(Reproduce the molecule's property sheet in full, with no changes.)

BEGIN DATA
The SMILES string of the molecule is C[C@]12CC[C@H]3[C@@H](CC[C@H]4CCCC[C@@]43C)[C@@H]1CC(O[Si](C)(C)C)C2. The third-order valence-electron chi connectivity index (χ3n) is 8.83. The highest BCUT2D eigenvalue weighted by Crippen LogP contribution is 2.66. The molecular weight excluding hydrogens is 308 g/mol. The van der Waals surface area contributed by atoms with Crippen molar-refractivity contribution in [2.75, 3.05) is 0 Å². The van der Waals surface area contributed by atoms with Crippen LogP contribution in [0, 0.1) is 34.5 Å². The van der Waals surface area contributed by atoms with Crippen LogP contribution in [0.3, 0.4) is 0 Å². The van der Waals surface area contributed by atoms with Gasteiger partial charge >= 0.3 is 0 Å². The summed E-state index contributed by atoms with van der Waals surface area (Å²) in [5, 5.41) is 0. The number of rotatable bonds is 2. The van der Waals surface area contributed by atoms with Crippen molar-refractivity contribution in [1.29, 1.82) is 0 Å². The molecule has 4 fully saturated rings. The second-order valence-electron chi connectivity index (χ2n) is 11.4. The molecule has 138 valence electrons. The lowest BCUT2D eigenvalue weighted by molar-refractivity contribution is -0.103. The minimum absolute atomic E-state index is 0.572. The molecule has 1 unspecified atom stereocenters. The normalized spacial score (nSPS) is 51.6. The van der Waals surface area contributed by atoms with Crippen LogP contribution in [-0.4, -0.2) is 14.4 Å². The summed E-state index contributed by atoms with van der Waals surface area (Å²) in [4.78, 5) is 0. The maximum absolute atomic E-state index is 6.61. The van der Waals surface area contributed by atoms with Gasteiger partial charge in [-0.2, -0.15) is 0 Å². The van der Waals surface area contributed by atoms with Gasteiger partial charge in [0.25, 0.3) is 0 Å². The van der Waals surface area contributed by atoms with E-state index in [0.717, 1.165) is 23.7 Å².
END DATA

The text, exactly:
The SMILES string of the molecule is C[C@]12CC[C@H]3[C@@H](CC[C@H]4CCCC[C@@]43C)[C@@H]1CC(O[Si](C)(C)C)C2. The third-order valence-electron chi connectivity index (χ3n) is 8.83. The highest BCUT2D eigenvalue weighted by Crippen LogP contribution is 2.66. The molecular weight excluding hydrogens is 308 g/mol. The van der Waals surface area contributed by atoms with Crippen molar-refractivity contribution in [2.75, 3.05) is 0 Å². The van der Waals surface area contributed by atoms with Crippen LogP contribution in [0, 0.1) is 34.5 Å². The van der Waals surface area contributed by atoms with Crippen LogP contribution in [0.3, 0.4) is 0 Å². The van der Waals surface area contributed by atoms with Gasteiger partial charge >= 0.3 is 0 Å². The summed E-state index contributed by atoms with van der Waals surface area (Å²) in [5, 5.41) is 0. The number of rotatable bonds is 2. The van der Waals surface area contributed by atoms with Crippen molar-refractivity contribution in [1.29, 1.82) is 0 Å². The molecule has 4 fully saturated rings. The second-order valence-electron chi connectivity index (χ2n) is 11.4. The molecule has 138 valence electrons. The lowest BCUT2D eigenvalue weighted by molar-refractivity contribution is -0.103. The minimum absolute atomic E-state index is 0.572. The molecule has 1 unspecified atom stereocenters. The normalized spacial score (nSPS) is 51.6. The van der Waals surface area contributed by atoms with Crippen LogP contribution in [-0.4, -0.2) is 14.4 Å². The summed E-state index contributed by atoms with van der Waals surface area (Å²) in [4.78, 5) is 0. The maximum absolute atomic E-state index is 6.61. The van der Waals surface area contributed by atoms with Gasteiger partial charge in [-0.2, -0.15) is 0 Å². The van der Waals surface area contributed by atoms with Gasteiger partial charge in [0.25, 0.3) is 0 Å². The van der Waals surface area contributed by atoms with E-state index in [0.717, 1.165) is 23.7 Å².